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Philip A. Turney v. State of Idaho


June 29, 2012


Appeal from the District Court of the Fourth Judicial District, State of Idaho, Ada County. Hon. Cheri C. Copsey, District Judge.

The opinion of the court was delivered by: Gutierrez, Judge

2012 Unpublished Opinion No. 547

Stephen W. Kenyon, Clerk


Judgment dismissing petition for post-conviction relief, affirmed.

Phillip A. Turney appeals from the judgment summarily dismissing his petition for post-conviction relief. For the reasons set forth below, we affirm.


Turney was charged with two counts of aggravated driving under the influence (DUI) and being a persistent violator after crashing his taxi into a stationary police patrol car, causing the patrol car to collide with another patrol car. Two officers were severely injured. Turney's defense at trial was that he was not the driver of the taxi. The jury found him guilty as charged, and this Court affirmed the judgment of conviction and his sentence. State v. Turney, 147 Idaho 690, 214 P.3d 1169 (Ct. App. 2009).

Turney filed a timely petition for post-conviction relief, alleging, among other claims, the prosecutor committed error by relying on perjured testimony of one of the injured officers, who was later fired from the police force for unrelated misconduct, and ineffective assistance of his trial counsel because trial counsel failed to interview or call to testify Travis Anderson, an arrestee who was in the back of one of the patrol cars at the time of the crash. After the State moved to dismiss the petition, Turney requested appointment of counsel. The district court denied the motion for appointment of counsel, finding Turney's claims were frivolous. Three weeks later, the court entered an order conditionally dismissing the petition, giving Turney twenty days to respond. Turney filed a response, including an affidavit and exhibits. The court summarily dismissed Turney's petition. Turney now appeals.


Turney contends the district court erred in denying his request for appointment of post-conviction counsel because he presented sufficient evidence in regard to his claim that his trial counsel was ineffective for failing to interview an eyewitness to the incident. He also contends the district court erred in summarily dismissing his claim regarding the prosecution's use of allegedly perjured testimony of a police officer because he raised a genuine issue of material fact. We address both claims pursuant to the standard applicable to appointment of post-conviction counsel because, as the State points out, failure to present sufficient evidence to meet that standard will necessarily mean the petitioner failed to meet the higher standard necessary to survive summary dismissal. See Gonzales v. State, 151 Idaho 168, 174, 254 P.3d 69, 75 (Ct. App. 2011) (noting that failure to present evidence sufficient to warrant appointment of counsel "compels a conclusion that the [petition] did not raise a genuine issue of material fact").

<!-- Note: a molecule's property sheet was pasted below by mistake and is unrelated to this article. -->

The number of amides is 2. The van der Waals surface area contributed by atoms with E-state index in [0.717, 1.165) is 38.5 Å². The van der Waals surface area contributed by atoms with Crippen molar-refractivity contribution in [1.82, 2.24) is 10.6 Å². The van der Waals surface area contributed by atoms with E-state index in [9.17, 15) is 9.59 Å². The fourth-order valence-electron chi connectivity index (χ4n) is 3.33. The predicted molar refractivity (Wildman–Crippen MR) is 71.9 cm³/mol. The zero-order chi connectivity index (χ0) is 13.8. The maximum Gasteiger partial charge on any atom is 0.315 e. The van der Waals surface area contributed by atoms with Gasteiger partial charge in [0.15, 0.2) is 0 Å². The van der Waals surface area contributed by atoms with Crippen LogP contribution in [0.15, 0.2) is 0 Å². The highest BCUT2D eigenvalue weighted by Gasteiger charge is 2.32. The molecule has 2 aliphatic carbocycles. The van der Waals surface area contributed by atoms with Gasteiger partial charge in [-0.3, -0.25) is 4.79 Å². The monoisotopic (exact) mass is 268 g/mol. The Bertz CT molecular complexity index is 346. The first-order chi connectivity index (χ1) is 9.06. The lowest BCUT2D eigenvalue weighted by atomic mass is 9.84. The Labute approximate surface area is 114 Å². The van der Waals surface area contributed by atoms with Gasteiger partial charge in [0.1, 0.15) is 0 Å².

If a post-conviction petitioner is unable to pay for the expenses of representation, the trial court may appoint counsel to represent the petitioner in preparing the petition. Idaho Code § 19-4904. The decision to grant or deny a request for court-appointed counsel lies within the discretion of the district court. Charboneau v. State, 140 Idaho 789, 792, 102 P.3d 1108, 1111 (2004). When a district court is presented with a request for appointed counsel, the court must address this request before ruling on the substantive issues in the case. Id.; Fox v. State, 129 Idaho 881, 885, 934 P.2d 947, 951 (Ct. App. 1997). The district court abuses its discretion where it fails to determine whether a petitioner for post-conviction relief is entitled to court-appointed counsel before denying the petition on the merits. See Charboneau, 140 Idaho at 793, 102 P.3d at 1112.

In determining whether to appoint counsel pursuant to section 19-4904, the district court should determine if the petitioner is able to afford counsel and whether the situation is one in which counsel should be appointed to assist the petitioner. Charboneau, 140 Idaho at 793, 102 P.3d at 1112. In its analysis, the district court should consider that petitions filed by a pro se petitioner may be conclusory and incomplete. See id. at 792-93, 102 P.3d at 1111-12. Facts sufficient to state a claim may not be alleged because they do not exist or because the pro se petitioner does not know the essential elements of a claim. Id. Some claims are so patently frivolous that they could not be developed into viable claims even with the assistance of counsel. Newman v. State, 140 Idaho 491, 493, 95 P.3d 642, 644 (Ct. App. 2004). However, if a petitioner alleges facts raising the possibility of a valid claim, the district court should appoint counsel in order to give the petitioner an opportunity to work with counsel and properly allege the necessary supporting facts. Charboneau, 140 Idaho at 793, 102 P.3d at 1112.